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Torstar agrees to $52M sale to NordStar Capital


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Torstar Corp. says it has agreed to be sold to NordStar Capital for $52 million. 

The company, which owns The Toronto Star, also publishes more than 70 newspapers and operates dozens of digital businesses in Canada, according to the company’s website. 

The transaction, which will see the media company taken private, was recommended by a special committee of Torstar’s board of directors and has the support of the majority of its shareholders and its largest independent shareholder, Fairfax Financial Holdings Ltd.

NordStar is controlled by Jordan Bitove and Paul Rivett and wholly owned by the Bitove and Rivett families. Rivett recently retired from his role as president of Fairfax Financial Holdings.

According to a news release by Torstar, former Ontario premier David Peterson has agreed to be appointed as vice-chair of the Toronto Star following completion of the transaction, while Torstar CEO John Boynton is expected to continue in his role.

Torstar’s John Honderich says it was time to “pass the torch” in announcing the sale of TorStar to NordStar Capital. (Aaron Vincent Elkaim/The Canadian Press)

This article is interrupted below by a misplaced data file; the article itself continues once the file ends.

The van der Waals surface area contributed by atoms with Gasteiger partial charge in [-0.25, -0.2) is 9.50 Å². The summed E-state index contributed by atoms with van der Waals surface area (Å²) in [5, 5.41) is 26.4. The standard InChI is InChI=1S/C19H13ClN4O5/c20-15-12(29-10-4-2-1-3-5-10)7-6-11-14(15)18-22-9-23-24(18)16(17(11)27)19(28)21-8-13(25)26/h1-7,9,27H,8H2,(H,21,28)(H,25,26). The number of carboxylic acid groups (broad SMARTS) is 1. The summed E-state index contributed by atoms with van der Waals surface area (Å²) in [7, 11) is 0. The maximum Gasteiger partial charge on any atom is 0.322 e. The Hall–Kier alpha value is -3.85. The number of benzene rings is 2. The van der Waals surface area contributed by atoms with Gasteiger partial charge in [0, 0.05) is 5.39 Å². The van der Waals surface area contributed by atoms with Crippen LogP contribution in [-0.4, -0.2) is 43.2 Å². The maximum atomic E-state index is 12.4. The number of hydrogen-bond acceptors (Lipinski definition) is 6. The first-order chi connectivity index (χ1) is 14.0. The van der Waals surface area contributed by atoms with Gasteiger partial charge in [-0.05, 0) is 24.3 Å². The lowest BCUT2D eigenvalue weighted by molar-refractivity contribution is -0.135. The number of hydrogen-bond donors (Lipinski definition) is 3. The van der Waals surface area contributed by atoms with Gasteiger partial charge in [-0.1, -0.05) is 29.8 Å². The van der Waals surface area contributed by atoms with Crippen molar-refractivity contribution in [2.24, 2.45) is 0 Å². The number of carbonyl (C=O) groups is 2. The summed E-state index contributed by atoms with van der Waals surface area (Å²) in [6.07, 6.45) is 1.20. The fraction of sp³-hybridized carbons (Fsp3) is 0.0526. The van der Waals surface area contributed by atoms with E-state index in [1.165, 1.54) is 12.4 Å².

“While we have loved the company and are immensely proud of it, the time has come to pass the torch,” said John Honderich, chair of the Board of Torstar, in the release. The statement went on to say that the new owners have pledged to build on Torstar’s legacy of quality journalism and to promote the Atkinson Principles at the Toronto Star.

“We believe in news. With this transaction we can ensure a future for world-class journalists and world-class journalism befitting the Star’s storied history,” Bitove said in the same statement.

In a column in the Star Tuesday, Honderich explained more about what was behind the sale. “No one disputes that the business model for newspapers has come under immense pressure,” he said. 

“In this new digital era, with Facebook and Google taking the lion’s share of all digital advertising, media outlets have been going under across North America. The COVID-19 crisis has made the situation even worse.” 

He said the Star was far from immune. And while Honderich also said the paper had tried to innovate and adopt new strategies to succeed, it had been “an uphill struggle.”

www.cbc.ca 2020-05-27 00:39:26

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